I was encountering a lot of bugs in my code because I expected this expression:

Boolean([]); to evaluate to false.

But this wasn't the case as it evaluated to true.

Therefore, functions that possibly returned [] like this:

// Where myCollection possibly returned [ obj1, obj2, obj3] or []
  // ...

  // ...

did not do expected things.

Am I mistaken in assuming that [] an empty array?

Also, Is this behavior consistent in all browsers? Or are there any gotchas there too? I observed this behavior in Goolgle Chrome by the way.

  • 5
    arrays are objects, objects are truthy. just ask for array.length, if not zero, it will be truthy. when you explicitly convert to Boolean, the array turns into an empty string first, then the empty string turns into false. – dandavis Oct 2 '13 at 20:26
  • 1
    Why don't you use myCollection.length > 0? – Steve Oct 2 '13 at 20:26
  • 1
    @Steve - that won't work if myCollection happens to be null or undefined. You need to use if(myCollection && myCollection.length > 0). – Ted Hopp Oct 2 '13 at 20:29
  • @TedHopp - of course... I was just pointing out that myCollection.length > 0 offers a boolean value that is doing what the OP asked for... he still needs to do the work from there. – Steve Oct 2 '13 at 20:37
  • 3
    possible duplicate of javascript empty array seems to be true and false at the same time – bummi Jan 2 '15 at 23:04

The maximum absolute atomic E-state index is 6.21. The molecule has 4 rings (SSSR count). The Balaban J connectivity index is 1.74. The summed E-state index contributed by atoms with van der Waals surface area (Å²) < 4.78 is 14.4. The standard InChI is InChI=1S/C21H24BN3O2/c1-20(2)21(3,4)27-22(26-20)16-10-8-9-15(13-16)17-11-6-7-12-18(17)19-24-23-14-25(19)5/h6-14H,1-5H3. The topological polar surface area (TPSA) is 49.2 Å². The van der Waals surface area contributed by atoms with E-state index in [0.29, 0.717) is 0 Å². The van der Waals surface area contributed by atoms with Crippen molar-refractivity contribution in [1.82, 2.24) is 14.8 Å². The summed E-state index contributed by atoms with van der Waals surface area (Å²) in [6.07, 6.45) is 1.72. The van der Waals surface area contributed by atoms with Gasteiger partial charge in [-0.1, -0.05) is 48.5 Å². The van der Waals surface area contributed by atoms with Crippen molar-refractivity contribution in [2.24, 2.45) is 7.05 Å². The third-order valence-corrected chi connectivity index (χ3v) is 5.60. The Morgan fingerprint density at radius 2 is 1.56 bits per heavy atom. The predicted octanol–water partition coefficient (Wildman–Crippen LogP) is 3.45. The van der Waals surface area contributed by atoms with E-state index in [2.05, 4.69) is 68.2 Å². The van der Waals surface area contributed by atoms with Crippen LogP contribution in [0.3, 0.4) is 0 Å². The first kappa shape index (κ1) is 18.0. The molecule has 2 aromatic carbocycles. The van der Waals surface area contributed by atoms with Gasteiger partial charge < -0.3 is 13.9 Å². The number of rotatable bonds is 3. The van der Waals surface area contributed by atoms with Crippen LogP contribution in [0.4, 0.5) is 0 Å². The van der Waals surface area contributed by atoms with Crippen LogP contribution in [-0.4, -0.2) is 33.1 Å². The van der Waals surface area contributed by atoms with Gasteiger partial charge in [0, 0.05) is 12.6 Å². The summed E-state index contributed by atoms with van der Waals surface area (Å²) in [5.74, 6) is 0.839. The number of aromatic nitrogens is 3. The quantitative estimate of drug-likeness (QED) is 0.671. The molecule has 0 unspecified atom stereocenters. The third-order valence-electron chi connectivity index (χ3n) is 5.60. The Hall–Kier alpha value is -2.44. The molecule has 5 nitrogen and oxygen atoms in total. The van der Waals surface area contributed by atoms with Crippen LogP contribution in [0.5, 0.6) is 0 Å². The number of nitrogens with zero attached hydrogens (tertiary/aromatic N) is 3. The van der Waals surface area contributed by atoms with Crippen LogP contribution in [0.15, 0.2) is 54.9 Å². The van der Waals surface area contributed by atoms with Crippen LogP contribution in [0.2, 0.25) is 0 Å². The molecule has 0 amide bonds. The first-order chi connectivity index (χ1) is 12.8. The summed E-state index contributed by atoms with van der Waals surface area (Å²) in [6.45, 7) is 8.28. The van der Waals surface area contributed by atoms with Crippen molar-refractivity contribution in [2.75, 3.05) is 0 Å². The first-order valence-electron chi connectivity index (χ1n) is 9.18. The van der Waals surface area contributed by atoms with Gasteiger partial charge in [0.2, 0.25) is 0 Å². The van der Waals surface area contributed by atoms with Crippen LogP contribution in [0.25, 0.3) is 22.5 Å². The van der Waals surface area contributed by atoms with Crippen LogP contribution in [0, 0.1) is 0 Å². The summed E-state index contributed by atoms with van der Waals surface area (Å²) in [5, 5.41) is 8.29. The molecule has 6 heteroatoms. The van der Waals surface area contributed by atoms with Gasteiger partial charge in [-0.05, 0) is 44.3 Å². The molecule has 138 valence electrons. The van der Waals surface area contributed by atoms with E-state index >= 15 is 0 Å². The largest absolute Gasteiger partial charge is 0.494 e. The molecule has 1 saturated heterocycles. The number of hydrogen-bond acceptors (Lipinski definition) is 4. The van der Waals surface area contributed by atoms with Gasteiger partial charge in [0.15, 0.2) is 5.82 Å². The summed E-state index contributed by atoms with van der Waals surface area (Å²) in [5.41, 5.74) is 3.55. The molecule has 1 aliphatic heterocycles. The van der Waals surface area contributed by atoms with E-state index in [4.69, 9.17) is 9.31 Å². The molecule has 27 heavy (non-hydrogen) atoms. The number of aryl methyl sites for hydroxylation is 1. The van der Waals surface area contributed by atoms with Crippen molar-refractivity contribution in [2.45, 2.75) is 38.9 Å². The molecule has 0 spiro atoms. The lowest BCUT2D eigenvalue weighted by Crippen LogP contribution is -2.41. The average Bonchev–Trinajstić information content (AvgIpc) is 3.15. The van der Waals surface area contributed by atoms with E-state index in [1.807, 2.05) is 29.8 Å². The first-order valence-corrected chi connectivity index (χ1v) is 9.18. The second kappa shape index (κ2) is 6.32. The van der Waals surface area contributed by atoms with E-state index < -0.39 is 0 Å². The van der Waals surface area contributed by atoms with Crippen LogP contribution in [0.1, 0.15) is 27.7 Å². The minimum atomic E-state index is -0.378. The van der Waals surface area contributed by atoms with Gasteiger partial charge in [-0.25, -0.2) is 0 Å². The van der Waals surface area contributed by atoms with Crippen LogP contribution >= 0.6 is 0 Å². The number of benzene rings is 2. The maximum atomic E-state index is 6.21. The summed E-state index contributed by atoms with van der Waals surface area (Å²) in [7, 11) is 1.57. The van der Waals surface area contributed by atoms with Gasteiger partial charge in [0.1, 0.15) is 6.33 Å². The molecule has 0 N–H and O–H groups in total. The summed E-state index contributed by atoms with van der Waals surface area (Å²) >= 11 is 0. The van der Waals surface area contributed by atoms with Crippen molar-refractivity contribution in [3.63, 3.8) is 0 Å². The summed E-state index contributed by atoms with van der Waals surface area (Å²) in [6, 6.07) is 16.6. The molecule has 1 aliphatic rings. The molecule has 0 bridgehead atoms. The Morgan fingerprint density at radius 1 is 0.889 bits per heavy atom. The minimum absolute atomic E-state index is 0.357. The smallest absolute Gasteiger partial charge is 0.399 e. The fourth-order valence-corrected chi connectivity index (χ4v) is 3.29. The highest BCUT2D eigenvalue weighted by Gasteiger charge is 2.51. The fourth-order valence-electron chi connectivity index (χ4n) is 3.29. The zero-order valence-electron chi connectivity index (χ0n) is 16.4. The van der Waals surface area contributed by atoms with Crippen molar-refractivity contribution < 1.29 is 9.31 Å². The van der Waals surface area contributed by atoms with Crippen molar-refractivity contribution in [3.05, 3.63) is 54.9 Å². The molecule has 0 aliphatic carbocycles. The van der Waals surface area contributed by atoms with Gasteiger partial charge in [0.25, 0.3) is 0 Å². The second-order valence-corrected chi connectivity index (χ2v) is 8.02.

From http://www.sitepoint.com/javascript-truthy-falsy/

The following values are always falsy:

  • false
  • 0 (zero)
  • "" (empty string)
  • null
  • undefined
  • NaN (a special Number value meaning Not-a-Number!)

All other values are truthy, including "0" (zero in quotes), "false" (false in quotes), empty functions, empty arrays ([]), and empty objects ({}).

Regarding why this is so, I suspect it's because JavaScript arrays are just a particular type of object. Treating arrays specially would require extra overhead to test Array.isArray(). Also, it would probably be confusing if true arrays behaved differently from other array-like objects in this context, while making all array-like objects behave the same would be even more expensive.

  • 39
    If you test the expression [] == false it evaluates to true. – m.rufca Apr 24 '18 at 18:06
  • 3
    @m.rufca See stackoverflow.com/questions/5491605/… – Barmar Apr 24 '18 at 19:29
  • there is a handful table showing unexpected situations using == comparator in the link you posted. I commented just to be careful when expecting true or false evaluation. – m.rufca Apr 24 '18 at 21:10
  • 5
    This doesn't really answer the question, which was WHY. Why is an empty array truthy, when an empty string is falsy? As a deliberate design decision this feels very poor. – Esa Lindqvist May 14 '18 at 13:03
  • 1
    Maybe, because those are required to act like the primitive objects. But Javascript doesn't have primitive arrays. – Barmar May 16 '18 at 4:46

You should be checking the .length of that array to see if it contains any elements.

if (myCollection) // always true
if (myCollection.length) // always true when array has elements
if (myCollection.length === 0) // same as is_empty(myCollection)

While [] equals false, it evaluates to true.

yes, this sounds bad or at least a bit confusing. Take a look at this:

const arr = [];
if (arr) console.log("[] is truethy");
if (arr == false) console.log("however, [] == false");

In practice, if you want to check if something is empty, then check the length. (The ?. operator makes sure that also null is covered.)

const arr = []; // or [];
if (!arr?.length) console.log("empty or null")


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